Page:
Many R2R2R hikes praise the use of hiking poles (aka trekking poles) on their crossing. “…a godsend”, “wouldn’t have made it up without them” and “…they are a lifesaver”.
Hiking poles are similar to ski poles and have a rubber tip (with a sharp metal tip for ice underneath). They also have straps and a contoured grip (which are again worn like ski poles) to reduce the fatigue in your hands while using them.
You can buy aluminum poles but most hikers recommend carbon fiber poles for the right balance of weight and strength.
Poles are also collapsible either by folding or telescoping inside the hollow shafts.
Hiking poles provide great support on uphills, downhills and on unstable ground. They are also helpful when crossing streams to keep your balance.
The US Transportation Safety Administration allows hiking poles as checked baggage only and can seize them ass you pass screening. Many people do get them through security but it is a crap shoot. “The final decision rests with the TSA officer on whether an item is allowed through the checkpoint.”
I guess they are worried that poles could be used by passengers for mock sword fights in the cabin or as some kind of spear. Mobility devices, such as canes, ARE permitted. Just another example of Secuity Theatre on display.
Don’t risk your poles. Pack them in checked baggage (which really sucks). Alternatively, you can buy cheap poles at your destination and give them away when you leave. The Grand Canyon store also apparently rents poles for hikers who lost them at TSA or did not bring them.
My backpack is the next most important thing I am bringing. You need to be self supporting and prepared when undertaking an advanced hike (and in the heat).
I have about 20 packs (don’t judge me, it’s just like my shoe collection – they each have a purpose). As this is a one day hike with no camping, I don’t need to carry a sleeping bag, tent, sleeping pad etc so a small day pack will do.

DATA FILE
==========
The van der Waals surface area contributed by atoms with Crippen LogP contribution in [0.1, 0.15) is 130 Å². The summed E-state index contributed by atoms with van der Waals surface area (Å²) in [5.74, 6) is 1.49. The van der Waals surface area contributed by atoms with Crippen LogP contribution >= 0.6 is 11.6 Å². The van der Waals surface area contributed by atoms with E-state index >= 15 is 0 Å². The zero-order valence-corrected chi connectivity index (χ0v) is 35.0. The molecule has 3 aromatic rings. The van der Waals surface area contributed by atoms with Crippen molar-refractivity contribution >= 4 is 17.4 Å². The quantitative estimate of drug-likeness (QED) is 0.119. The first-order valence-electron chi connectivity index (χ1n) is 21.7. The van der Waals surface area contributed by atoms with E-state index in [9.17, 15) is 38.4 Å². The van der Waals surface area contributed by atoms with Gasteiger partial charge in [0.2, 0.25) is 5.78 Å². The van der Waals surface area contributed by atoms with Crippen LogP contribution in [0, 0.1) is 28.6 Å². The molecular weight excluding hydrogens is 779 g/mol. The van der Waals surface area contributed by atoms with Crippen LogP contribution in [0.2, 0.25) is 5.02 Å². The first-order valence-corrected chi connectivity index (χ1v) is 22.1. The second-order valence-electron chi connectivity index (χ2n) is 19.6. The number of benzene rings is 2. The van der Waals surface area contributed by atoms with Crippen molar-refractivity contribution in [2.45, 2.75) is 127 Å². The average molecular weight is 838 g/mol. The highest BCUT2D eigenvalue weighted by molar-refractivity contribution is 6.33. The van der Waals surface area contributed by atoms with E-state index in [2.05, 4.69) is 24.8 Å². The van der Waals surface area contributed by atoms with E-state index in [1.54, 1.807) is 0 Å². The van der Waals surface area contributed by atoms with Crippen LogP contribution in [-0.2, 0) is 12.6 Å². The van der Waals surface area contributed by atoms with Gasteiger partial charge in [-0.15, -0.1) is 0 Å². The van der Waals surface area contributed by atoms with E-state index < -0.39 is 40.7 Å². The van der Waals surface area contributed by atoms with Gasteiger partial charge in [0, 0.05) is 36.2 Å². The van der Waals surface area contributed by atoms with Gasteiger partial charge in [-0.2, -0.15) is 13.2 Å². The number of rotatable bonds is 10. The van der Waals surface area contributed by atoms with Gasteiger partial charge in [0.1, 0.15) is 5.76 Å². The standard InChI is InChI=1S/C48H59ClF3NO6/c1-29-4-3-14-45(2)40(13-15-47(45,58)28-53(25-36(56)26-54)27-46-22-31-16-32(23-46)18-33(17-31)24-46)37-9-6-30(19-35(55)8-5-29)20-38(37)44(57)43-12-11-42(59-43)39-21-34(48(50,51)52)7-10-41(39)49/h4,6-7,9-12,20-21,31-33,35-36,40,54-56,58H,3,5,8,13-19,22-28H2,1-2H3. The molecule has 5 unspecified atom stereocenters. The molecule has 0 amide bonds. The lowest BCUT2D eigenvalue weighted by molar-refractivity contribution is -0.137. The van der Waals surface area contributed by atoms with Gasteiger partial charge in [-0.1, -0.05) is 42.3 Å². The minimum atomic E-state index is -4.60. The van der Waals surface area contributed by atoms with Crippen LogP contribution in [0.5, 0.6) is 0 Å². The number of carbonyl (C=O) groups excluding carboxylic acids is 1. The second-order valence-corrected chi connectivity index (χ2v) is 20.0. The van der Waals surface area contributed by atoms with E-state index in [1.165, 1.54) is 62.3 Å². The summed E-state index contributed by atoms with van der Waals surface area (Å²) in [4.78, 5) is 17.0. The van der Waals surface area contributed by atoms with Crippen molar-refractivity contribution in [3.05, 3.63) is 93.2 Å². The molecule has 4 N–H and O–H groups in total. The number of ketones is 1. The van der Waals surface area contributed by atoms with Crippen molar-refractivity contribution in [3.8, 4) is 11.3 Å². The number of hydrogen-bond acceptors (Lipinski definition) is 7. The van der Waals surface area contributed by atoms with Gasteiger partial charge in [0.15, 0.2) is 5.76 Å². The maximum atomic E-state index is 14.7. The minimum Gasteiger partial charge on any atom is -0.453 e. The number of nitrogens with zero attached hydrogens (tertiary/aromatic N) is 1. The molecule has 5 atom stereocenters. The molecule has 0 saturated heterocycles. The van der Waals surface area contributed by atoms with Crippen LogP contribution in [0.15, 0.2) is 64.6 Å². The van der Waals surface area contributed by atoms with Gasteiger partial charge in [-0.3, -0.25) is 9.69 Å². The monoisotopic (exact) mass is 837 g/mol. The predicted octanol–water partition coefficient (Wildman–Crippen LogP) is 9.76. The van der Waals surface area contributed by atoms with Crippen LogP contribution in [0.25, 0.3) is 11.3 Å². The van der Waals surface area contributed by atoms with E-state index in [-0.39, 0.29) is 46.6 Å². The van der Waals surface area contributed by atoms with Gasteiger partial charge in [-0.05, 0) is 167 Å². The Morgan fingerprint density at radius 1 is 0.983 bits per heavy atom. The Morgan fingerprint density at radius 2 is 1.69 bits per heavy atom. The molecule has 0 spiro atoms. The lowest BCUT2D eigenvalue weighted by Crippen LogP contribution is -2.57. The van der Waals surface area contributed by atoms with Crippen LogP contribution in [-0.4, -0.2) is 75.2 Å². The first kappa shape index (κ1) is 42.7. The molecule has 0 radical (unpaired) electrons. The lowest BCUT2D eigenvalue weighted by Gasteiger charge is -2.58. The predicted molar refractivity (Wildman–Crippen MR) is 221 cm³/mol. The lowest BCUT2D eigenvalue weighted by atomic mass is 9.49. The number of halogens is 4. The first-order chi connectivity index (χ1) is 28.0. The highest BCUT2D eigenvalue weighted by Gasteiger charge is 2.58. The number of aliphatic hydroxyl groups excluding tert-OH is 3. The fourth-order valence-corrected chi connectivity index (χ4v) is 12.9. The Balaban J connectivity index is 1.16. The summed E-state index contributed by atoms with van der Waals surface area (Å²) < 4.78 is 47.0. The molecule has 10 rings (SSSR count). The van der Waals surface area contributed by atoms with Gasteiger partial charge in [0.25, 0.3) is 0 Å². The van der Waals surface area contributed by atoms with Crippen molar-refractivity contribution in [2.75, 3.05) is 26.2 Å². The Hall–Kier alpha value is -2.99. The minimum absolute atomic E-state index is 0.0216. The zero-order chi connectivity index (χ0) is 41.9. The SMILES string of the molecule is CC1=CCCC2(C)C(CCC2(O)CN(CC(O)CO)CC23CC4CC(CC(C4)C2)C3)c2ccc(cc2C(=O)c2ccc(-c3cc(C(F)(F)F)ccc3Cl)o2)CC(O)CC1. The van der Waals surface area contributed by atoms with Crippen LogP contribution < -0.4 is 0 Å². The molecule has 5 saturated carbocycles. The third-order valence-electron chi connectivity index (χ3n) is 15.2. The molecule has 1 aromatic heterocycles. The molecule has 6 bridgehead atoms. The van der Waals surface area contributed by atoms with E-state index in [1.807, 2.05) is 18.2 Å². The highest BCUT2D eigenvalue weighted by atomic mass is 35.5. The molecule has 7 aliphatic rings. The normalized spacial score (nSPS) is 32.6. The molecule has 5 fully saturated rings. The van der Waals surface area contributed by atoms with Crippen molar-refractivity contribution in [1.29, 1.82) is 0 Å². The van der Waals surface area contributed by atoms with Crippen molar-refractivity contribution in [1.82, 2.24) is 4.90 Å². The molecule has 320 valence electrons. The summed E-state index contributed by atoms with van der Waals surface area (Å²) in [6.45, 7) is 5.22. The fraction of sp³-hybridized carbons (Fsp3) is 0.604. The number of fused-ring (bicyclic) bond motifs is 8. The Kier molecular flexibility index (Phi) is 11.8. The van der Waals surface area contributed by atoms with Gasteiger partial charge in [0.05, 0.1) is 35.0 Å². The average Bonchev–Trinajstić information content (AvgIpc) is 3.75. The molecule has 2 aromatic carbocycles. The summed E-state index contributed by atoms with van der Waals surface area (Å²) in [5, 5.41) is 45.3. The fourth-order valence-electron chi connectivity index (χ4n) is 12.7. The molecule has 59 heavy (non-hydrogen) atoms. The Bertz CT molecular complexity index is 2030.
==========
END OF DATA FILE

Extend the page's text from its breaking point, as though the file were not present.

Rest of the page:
I do need to carry 4 liters of water and a variety of other items so my small hydration pack will not do.
I decided on a small cycling pack of about 20 liters. Although it does not have a padded waist strap it does check all the other boxes. It’s light, has a chest strap and a hole for the water bladder. It’s also the pack I trained with, carrying 50 pounds of books up and down stairs and on long hikes.
It has to carry my “on the trail necessities”. Here’s my checklist:
4 Liters of water
Sawyer Mini water filter
Aquatabs (back up water purification)
First Aid kit (includes Naproxen in case of swelling and Tylenol 3 in the event of pain)
Small microfiber towel
Duct tape 10 ft rolled around a pencil stub.
Sunscreen SPF 50 (and Zinc oxide)
Clif Gel Shot Blocks
4 Energy gels (overkill – I know)
Trail Mix and Payday bars
Salt Sticks capsules and chewable tabs
One tube of Nuuk Dissolving electrolytes
Headlamp (spare headlamp and batteries as well)
Red blinking light and whistle
Swiss Army knife
Small power bank (to charge phone)
Go Pro camera
Given that these two items are in my checked baggage on Air Canada (because of the poles and having two sets of clothes), I guess I need to get an apple AirTag today.
I picked one up so if Air Canada loses my bag, I can help them find it.